Tick bites are a form of transmission of Lyme disease and the most well-known, however they are not the only form of transmission. Mosquito, fleas, bedbugs and other biting insects have also been known to carry Lyme related pathogens as well other infecting microbes.
Mosquitos in particular many times carry malarial pathogens, such as bartonella. They can also carry viruses such as West Nile viruses. There was a study in Czechoslovakia done on 4,898 vectors; 26 species of mosquitos, black flies and tabinid flies. 23% found Lyme disease spirochetes by way of dark field microscopy, viewed in the guts of these vectors, most of them, mosquitos. Vectors inhabiting marshy areas or lakes have been found more likely to carry these pathogens.
Ticks will carry viruses, some of which are deadly; also, spirochetes, parasites and other malarial pathogens. In the French Ardennes, a study was conducted on 267 Ixodes ricinusfemale ticks. High-throughput real-time PCR tests were conducted on the ticks for the presence of 37 pathogens. This does not include the possibility of millions of other pathogens. PCR tests detect only specified pathogens in each test. Results match by genetic expression and on a DNA level. Results in this study presented all ticks carried at least 1 micro-organism out of the 37 pathogens tested for. 45% of the infected ticks also carried co-infections, some of them up to 8 co-infections of the 37 tested for. Symbiont/pathogen and pathogen/pathogen relationships were also studied. Results showed, among pathogens tested for, strong associations between Borrellia garinii and Borrellia afzelii. No other interactions between other symbionts or pathogens demonstrated significance. Again, this study did not account for any other pathogen other than the 37 tested for. All of which tested for were found. This suggests a strong potential for more existing co-infections in Ixodes ricinus. In another study, symbiotic relationships existed between all pathogens and its host, Ixodes, tick. At bite sites, immune responses were studied. Results demonstrated biochemical agents of tick saliva favored transmission of pathogens rather than immune response. This suggests tick saliva contains biochemical properties that may suppress the immune system as well as other things.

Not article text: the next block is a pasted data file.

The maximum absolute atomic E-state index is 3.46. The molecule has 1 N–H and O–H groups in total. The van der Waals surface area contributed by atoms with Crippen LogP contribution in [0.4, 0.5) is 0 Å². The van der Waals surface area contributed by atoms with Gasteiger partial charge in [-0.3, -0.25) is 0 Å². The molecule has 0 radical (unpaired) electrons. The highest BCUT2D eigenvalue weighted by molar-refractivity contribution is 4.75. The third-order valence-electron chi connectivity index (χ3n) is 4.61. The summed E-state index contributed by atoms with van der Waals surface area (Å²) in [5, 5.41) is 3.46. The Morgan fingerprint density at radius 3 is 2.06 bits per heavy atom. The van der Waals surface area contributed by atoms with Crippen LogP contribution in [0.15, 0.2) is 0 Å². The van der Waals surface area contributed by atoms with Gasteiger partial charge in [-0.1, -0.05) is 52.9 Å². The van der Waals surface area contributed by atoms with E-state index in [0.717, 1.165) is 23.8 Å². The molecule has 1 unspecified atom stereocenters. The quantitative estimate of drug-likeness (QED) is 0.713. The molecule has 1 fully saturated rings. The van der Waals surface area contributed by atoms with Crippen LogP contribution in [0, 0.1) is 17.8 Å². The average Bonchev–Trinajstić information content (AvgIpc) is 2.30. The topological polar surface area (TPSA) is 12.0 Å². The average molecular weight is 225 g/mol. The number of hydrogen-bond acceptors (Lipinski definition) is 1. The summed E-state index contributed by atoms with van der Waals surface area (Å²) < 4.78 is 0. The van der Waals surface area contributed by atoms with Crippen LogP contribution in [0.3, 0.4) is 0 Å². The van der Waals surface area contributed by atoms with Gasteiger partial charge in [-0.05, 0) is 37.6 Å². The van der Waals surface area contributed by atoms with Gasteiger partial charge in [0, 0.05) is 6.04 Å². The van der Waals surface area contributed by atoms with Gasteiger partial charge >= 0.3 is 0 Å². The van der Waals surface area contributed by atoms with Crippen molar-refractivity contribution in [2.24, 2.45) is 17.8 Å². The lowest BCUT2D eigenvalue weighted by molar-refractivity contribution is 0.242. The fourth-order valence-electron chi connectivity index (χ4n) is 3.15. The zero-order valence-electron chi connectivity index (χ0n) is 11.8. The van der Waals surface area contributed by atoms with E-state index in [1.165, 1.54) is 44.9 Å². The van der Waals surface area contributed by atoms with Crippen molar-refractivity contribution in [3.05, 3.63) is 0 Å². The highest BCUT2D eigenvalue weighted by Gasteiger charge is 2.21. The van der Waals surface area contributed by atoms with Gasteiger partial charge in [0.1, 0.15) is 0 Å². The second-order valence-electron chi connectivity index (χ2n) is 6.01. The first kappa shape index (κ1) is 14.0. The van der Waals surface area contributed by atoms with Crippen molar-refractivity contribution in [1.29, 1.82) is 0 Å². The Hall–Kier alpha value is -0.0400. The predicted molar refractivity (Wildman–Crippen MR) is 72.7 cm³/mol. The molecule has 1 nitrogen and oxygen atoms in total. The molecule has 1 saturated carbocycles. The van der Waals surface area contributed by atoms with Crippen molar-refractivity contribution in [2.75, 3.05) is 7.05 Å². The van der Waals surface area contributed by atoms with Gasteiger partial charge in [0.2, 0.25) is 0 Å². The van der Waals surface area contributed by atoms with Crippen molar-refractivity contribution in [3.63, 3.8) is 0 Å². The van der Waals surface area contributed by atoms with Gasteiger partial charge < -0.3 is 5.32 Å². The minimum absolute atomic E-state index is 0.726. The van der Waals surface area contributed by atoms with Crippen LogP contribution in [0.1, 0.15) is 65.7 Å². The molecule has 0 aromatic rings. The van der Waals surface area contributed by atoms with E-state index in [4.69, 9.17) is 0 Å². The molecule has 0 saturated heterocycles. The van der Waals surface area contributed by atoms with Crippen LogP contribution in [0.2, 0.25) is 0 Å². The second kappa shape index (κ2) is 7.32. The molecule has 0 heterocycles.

Ticks, vectors and other biting insects can bite and transmit pathogens to any host and cause infection. They can also be picked up from one animal and transmitted to another. Being that Lyme disease spirochetes and co-infections can live anywhere and everywhere in the body, eating meat from an infected animal that has not been cooked can be potentially be transmitted to another host by eating the uncooked meat. There is also knowledge that even dead bacteria is also considered toxic and can cause symptoms.
Therefore, assuming the nature of life, degeneration and death due to pathogenic involvement leads us to consider animals carry undesirable infecting microbes. Even when killed by being cooked, they can still be considered toxic. Depending on the amount of meat consumption, may question the actual health benefit of meat due to this theory.
I have personally seen borellia spirochetes and treponema spirochetes in the saliva of infected people under phase contrast microscopy. The potential for spirochetes and co-infections to be transmitted from one persona’s saliva to another is not only likely, but obviously probable. The mouth is said to be the most unsanitary part of the body. Banfield Hospital found Lyme disease increased in dogs by 21% in 2013. The saliva of infected animals licking people’s faces is something to consider regarding transmission. Saliva infected with Borrellia or other pathogens getting into the mucus membrane of the eyeball, nose and or mouth can be transmitted.